Rugby Australia's "fantasy has become a reality" with a $100 million broadcast deal set to push Super Rugby on free-to-air television for the first time in its 25-year history.
Now officials are poised to announce the Super Rugby season structure, with Super Rugby AU set to kick off on the weekend of February 19-20 before a trans-Tasman crossover with New Zealand franchises to follow.
A three-year broadcast agreement with Nine Entertainment, with a two-year option to extend, could pit the ACT Brumbies against the Queensland Reds in a primetime free-to-air slot on a Saturday night.
Rugby union is set to become subscription streaming service Stan's first foray into the sporting arena as part of the agreement with Nine. The landmark partnership will end Rugby Australia's 25-year long relationship with Foxtel.
Nine will broadcast Wallabies Tests from 2021 as well as Super Rugby AU matches played on Saturday nights and the competition finals, which will see the likes of the ACT Brumbies on show to a larger potential audience than ever before.
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The remainder of Super Rugby AU matches will be live and ad-free on new streaming platform Stan Sport, alongside Super W and all Super Rugby Aotearoa matches.
Stan Sport will be launched as an add-on to the existing subscription service, and will stream the remainder of Rugby Championship games, Wallaroos Tests, and inbound Tests for Australia, New Zealand, South Africa and Argentina.
"It has been a busy time and hopefully by the end of this week we'll have a lot of the pieces of the jigsaw puzzle in place for 2021," Brumbies chief executive Phil Thomson said.
"It's a very good result for Australian rugby to have the free-to-air component, we can tap into an audience we haven't tapped into for the past 20-plus years. It's a great opportunity for us to showcase our game to people of Australia through free-to-air content.
"It opens up other opportunities on the commercial front for partners for more exposure on that platform. There will be positives for everyone.
"It's a tough environment out there at the moment, so anything additional you can offer your commercial partners is a bonus. It's something we'll be able to capitalise on and give a good return for our partners."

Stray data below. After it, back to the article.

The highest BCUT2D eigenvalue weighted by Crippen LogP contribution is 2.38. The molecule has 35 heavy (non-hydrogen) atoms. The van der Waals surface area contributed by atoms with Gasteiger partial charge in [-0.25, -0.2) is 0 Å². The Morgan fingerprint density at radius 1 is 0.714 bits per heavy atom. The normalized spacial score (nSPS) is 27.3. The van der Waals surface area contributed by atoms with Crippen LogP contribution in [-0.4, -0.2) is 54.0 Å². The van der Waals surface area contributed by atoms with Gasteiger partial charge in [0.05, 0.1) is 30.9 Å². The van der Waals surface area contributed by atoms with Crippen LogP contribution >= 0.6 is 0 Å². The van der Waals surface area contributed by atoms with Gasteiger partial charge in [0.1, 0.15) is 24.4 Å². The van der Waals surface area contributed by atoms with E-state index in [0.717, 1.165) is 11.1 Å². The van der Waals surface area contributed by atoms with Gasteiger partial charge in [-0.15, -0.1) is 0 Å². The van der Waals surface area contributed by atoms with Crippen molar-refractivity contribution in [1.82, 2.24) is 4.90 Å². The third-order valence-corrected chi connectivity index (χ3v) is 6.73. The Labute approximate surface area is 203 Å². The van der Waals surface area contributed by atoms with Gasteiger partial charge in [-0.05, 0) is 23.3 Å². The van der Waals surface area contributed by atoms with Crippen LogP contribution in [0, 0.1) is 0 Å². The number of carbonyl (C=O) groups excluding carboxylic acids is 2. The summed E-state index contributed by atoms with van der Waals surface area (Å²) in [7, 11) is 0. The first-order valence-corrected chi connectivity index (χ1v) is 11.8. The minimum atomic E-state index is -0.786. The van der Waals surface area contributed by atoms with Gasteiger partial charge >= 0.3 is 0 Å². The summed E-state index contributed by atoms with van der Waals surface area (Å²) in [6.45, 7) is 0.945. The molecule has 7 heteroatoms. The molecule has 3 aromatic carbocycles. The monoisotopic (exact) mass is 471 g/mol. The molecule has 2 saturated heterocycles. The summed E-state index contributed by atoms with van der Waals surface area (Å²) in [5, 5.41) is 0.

Stan will also broadcast every match from the NSW's Shute Shield and Queensland's Hospital Challenge Cup as officials look to capitalise on the tribalism of club rugby fans, with four games throughout each season and one match per finals weekend also shown on Nine.
New Zealand and South Africa's provincial competitions also form part of Rugby Australia's broadcast offering, giving fans a smorgasbord of rugby action with Nine chief executive Hugh Marks confident the "ground breaking" deal will be profitable for the network.
It is believed Rugby Australia walked away from more money from Foxtel to sign a deal with Nine, which now has to be signed off by the SANZAAR Unions.
"This is a more significant deal than we have had in the past," Rugby Australia chief executive Rob Clarke said.
"The free to air exposure four our commercial partners and for our Super Rugby clubs in particular, for the first time in 25 years, will be very significant and will help to underpin the economics of the game over this next period.
"We've been going through a restructure of the game and it has seen us take significant cost out of this organisation at Rugby Australia, in partnership with our Super Rugby colleagues who have also been re-engineering their business.
"We are looking to free up as much capital as possible to put back into the grassroots of the game. It's a whole of game solution.
"It's been a tough year for everybody in business and certainly sport. This is a critical part of the mix, because it's such a significant investment.
"That investment comes at a time when the game is positioned extremely positively. As Dave Rennie has constantly outlined, this it the beginning of a journey.
"We have the ability to secure our talent for the future, particularly the emerging talent that will form the foundation for future Wallabies success. It couldn't come at a better time."